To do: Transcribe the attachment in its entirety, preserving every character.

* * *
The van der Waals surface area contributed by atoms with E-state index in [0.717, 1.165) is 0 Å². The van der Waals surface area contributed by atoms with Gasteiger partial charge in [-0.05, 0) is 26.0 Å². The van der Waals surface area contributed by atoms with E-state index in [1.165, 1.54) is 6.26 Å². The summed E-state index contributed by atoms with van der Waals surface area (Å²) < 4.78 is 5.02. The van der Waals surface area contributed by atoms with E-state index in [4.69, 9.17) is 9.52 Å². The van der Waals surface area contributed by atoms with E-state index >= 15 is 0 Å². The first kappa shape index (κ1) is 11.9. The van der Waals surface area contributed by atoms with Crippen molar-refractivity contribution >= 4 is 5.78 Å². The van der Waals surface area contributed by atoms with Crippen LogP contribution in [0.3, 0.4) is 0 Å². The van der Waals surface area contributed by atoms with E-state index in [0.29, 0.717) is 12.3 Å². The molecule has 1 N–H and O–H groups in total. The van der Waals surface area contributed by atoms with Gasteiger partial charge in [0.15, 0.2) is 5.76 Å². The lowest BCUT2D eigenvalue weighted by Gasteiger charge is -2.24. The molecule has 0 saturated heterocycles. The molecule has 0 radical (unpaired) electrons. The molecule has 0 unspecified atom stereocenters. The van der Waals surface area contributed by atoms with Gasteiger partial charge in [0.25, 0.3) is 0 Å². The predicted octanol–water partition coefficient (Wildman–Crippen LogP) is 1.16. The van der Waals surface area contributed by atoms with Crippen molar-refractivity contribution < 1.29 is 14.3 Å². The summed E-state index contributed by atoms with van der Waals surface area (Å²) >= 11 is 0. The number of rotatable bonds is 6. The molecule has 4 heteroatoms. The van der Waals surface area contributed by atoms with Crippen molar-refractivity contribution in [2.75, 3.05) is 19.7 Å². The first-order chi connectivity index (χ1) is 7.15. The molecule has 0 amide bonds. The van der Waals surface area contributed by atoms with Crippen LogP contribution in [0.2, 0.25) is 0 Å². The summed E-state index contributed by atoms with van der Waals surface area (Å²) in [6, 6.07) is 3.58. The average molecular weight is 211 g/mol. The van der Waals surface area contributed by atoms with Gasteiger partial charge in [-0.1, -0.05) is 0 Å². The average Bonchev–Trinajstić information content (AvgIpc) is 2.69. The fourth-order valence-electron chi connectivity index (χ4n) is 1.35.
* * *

The van der Waals surface area contributed by atoms with E-state index in [0.717, 1.165) is 0 Å². The van der Waals surface area contributed by atoms with Gasteiger partial charge in [-0.05, 0) is 26.0 Å². The van der Waals surface area contributed by atoms with E-state index in [1.165, 1.54) is 6.26 Å². The summed E-state index contributed by atoms with van der Waals surface area (Å²) < 4.78 is 5.02. The van der Waals surface area contributed by atoms with E-state index in [4.69, 9.17) is 9.52 Å². The van der Waals surface area contributed by atoms with E-state index >= 15 is 0 Å². The first kappa shape index (κ1) is 11.9. The van der Waals surface area contributed by atoms with Crippen molar-refractivity contribution >= 4 is 5.78 Å². The van der Waals surface area contributed by atoms with Crippen LogP contribution in [0.3, 0.4) is 0 Å². The van der Waals surface area contributed by atoms with E-state index in [0.29, 0.717) is 12.3 Å². The molecule has 1 N–H and O–H groups in total. The van der Waals surface area contributed by atoms with Gasteiger partial charge in [0.15, 0.2) is 5.76 Å². The lowest BCUT2D eigenvalue weighted by Gasteiger charge is -2.24. The molecule has 0 saturated heterocycles. The molecule has 0 radical (unpaired) electrons. The molecule has 0 unspecified atom stereocenters. The van der Waals surface area contributed by atoms with Gasteiger partial charge in [0.25, 0.3) is 0 Å². The predicted octanol–water partition coefficient (Wildman–Crippen LogP) is 1.16. The van der Waals surface area contributed by atoms with Crippen molar-refractivity contribution < 1.29 is 14.3 Å². The summed E-state index contributed by atoms with van der Waals surface area (Å²) >= 11 is 0. The number of rotatable bonds is 6. The molecule has 4 heteroatoms. The van der Waals surface area contributed by atoms with Crippen molar-refractivity contribution in [2.75, 3.05) is 19.7 Å². The first-order chi connectivity index (χ1) is 7.15. The molecule has 0 amide bonds. The van der Waals surface area contributed by atoms with Crippen LogP contribution in [0.2, 0.25) is 0 Å². The summed E-state index contributed by atoms with van der Waals surface area (Å²) in [6, 6.07) is 3.58. The average molecular weight is 211 g/mol. The van der Waals surface area contributed by atoms with Gasteiger partial charge in [-0.1, -0.05) is 0 Å². The average Bonchev–Trinajstić information content (AvgIpc) is 2.69. The fourth-order valence-electron chi connectivity index (χ4n) is 1.35.